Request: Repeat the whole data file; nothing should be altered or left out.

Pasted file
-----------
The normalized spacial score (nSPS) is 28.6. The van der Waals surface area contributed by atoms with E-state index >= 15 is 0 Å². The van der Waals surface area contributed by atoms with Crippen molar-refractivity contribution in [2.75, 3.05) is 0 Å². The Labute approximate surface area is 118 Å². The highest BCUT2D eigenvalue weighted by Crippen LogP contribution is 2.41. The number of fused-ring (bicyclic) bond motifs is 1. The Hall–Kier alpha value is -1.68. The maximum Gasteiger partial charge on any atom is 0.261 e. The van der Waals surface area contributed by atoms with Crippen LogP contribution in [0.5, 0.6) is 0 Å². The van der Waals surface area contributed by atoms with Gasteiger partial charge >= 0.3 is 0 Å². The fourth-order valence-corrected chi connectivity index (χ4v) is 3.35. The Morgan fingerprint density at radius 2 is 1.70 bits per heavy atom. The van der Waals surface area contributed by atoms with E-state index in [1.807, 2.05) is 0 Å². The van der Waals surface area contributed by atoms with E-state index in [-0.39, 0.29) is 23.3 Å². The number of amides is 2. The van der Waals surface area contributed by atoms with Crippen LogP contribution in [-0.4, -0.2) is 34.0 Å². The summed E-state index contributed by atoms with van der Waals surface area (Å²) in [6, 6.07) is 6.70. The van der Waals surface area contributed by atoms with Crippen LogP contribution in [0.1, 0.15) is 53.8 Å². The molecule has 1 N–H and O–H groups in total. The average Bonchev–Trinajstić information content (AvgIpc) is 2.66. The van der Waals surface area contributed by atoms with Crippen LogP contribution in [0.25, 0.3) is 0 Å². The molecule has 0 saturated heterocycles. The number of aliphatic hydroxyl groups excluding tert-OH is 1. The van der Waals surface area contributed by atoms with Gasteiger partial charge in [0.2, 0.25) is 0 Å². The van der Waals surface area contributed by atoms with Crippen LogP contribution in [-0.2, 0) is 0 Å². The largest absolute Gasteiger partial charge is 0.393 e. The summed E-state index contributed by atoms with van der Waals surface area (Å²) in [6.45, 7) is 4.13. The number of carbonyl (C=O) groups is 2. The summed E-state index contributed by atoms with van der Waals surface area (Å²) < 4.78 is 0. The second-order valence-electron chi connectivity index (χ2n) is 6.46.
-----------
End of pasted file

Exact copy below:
The normalized spacial score (nSPS) is 28.6. The van der Waals surface area contributed by atoms with E-state index >= 15 is 0 Å². The van der Waals surface area contributed by atoms with Crippen molar-refractivity contribution in [2.75, 3.05) is 0 Å². The Labute approximate surface area is 118 Å². The highest BCUT2D eigenvalue weighted by Crippen LogP contribution is 2.41. The number of fused-ring (bicyclic) bond motifs is 1. The Hall–Kier alpha value is -1.68. The maximum Gasteiger partial charge on any atom is 0.261 e. The van der Waals surface area contributed by atoms with Crippen LogP contribution in [0.5, 0.6) is 0 Å². The van der Waals surface area contributed by atoms with Gasteiger partial charge >= 0.3 is 0 Å². The fourth-order valence-corrected chi connectivity index (χ4v) is 3.35. The Morgan fingerprint density at radius 2 is 1.70 bits per heavy atom. The van der Waals surface area contributed by atoms with E-state index in [1.807, 2.05) is 0 Å². The van der Waals surface area contributed by atoms with E-state index in [-0.39, 0.29) is 23.3 Å². The number of amides is 2. The van der Waals surface area contributed by atoms with Crippen LogP contribution in [-0.4, -0.2) is 34.0 Å². The summed E-state index contributed by atoms with van der Waals surface area (Å²) in [6, 6.07) is 6.70. The van der Waals surface area contributed by atoms with Crippen LogP contribution in [0.1, 0.15) is 53.8 Å². The molecule has 1 N–H and O–H groups in total. The average Bonchev–Trinajstić information content (AvgIpc) is 2.66. The van der Waals surface area contributed by atoms with Crippen LogP contribution in [0.25, 0.3) is 0 Å². The molecule has 0 saturated heterocycles. The number of aliphatic hydroxyl groups excluding tert-OH is 1. The van der Waals surface area contributed by atoms with Gasteiger partial charge in [0.2, 0.25) is 0 Å². The van der Waals surface area contributed by atoms with Crippen LogP contribution in [-0.2, 0) is 0 Å². The largest absolute Gasteiger partial charge is 0.393 e. The summed E-state index contributed by atoms with van der Waals surface area (Å²) in [6.45, 7) is 4.13. The number of carbonyl (C=O) groups is 2. The summed E-state index contributed by atoms with van der Waals surface area (Å²) < 4.78 is 0. The second-order valence-electron chi connectivity index (χ2n) is 6.46.